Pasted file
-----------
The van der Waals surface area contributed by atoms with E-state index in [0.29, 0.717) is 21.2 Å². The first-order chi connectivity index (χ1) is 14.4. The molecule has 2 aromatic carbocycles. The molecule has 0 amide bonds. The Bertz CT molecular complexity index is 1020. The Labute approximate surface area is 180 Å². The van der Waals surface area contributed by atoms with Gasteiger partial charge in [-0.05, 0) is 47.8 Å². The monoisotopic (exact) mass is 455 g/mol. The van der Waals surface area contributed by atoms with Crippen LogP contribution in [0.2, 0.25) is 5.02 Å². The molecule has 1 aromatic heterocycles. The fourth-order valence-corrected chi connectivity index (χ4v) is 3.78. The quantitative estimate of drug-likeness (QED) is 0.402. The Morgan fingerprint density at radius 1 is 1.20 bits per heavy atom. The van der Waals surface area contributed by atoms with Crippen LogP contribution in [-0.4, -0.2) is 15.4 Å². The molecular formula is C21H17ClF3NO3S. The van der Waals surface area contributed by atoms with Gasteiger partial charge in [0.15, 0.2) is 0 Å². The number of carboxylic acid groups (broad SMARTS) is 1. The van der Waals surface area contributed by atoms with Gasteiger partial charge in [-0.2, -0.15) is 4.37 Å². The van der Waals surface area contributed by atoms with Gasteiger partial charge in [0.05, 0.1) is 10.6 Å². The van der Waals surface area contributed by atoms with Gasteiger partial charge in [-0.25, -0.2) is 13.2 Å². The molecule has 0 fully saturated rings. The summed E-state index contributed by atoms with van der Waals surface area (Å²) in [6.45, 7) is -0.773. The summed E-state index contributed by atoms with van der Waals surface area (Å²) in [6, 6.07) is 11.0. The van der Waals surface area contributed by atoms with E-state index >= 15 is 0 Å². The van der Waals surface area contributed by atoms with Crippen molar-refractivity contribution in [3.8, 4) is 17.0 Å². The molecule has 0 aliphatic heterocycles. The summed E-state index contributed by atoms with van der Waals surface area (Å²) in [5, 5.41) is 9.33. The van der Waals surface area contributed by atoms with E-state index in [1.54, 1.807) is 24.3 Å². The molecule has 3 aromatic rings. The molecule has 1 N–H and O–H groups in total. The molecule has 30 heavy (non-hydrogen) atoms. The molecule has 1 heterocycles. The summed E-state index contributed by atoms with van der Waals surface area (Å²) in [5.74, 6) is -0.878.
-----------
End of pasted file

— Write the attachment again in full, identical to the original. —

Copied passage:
The van der Waals surface area contributed by atoms with E-state index in [0.29, 0.717) is 21.2 Å². The first-order chi connectivity index (χ1) is 14.4. The molecule has 2 aromatic carbocycles. The molecule has 0 amide bonds. The Bertz CT molecular complexity index is 1020. The Labute approximate surface area is 180 Å². The van der Waals surface area contributed by atoms with Gasteiger partial charge in [-0.05, 0) is 47.8 Å². The monoisotopic (exact) mass is 455 g/mol. The van der Waals surface area contributed by atoms with Crippen LogP contribution in [0.2, 0.25) is 5.02 Å². The molecule has 1 aromatic heterocycles. The fourth-order valence-corrected chi connectivity index (χ4v) is 3.78. The quantitative estimate of drug-likeness (QED) is 0.402. The Morgan fingerprint density at radius 1 is 1.20 bits per heavy atom. The van der Waals surface area contributed by atoms with Crippen LogP contribution in [-0.4, -0.2) is 15.4 Å². The molecular formula is C21H17ClF3NO3S. The van der Waals surface area contributed by atoms with Gasteiger partial charge in [0.15, 0.2) is 0 Å². The number of carboxylic acid groups (broad SMARTS) is 1. The van der Waals surface area contributed by atoms with Gasteiger partial charge in [-0.2, -0.15) is 4.37 Å². The van der Waals surface area contributed by atoms with Gasteiger partial charge in [0.05, 0.1) is 10.6 Å². The van der Waals surface area contributed by atoms with Gasteiger partial charge in [-0.25, -0.2) is 13.2 Å². The molecule has 0 fully saturated rings. The summed E-state index contributed by atoms with van der Waals surface area (Å²) in [6.45, 7) is -0.773. The summed E-state index contributed by atoms with van der Waals surface area (Å²) in [6, 6.07) is 11.0. The van der Waals surface area contributed by atoms with E-state index >= 15 is 0 Å². The van der Waals surface area contributed by atoms with Crippen molar-refractivity contribution in [3.8, 4) is 17.0 Å². The molecule has 0 aliphatic heterocycles. The summed E-state index contributed by atoms with van der Waals surface area (Å²) in [5, 5.41) is 9.33. The van der Waals surface area contributed by atoms with E-state index in [1.54, 1.807) is 24.3 Å². The molecule has 3 aromatic rings. The molecule has 1 N–H and O–H groups in total. The molecule has 30 heavy (non-hydrogen) atoms. The molecule has 1 heterocycles. The summed E-state index contributed by atoms with van der Waals surface area (Å²) in [5.74, 6) is -0.878.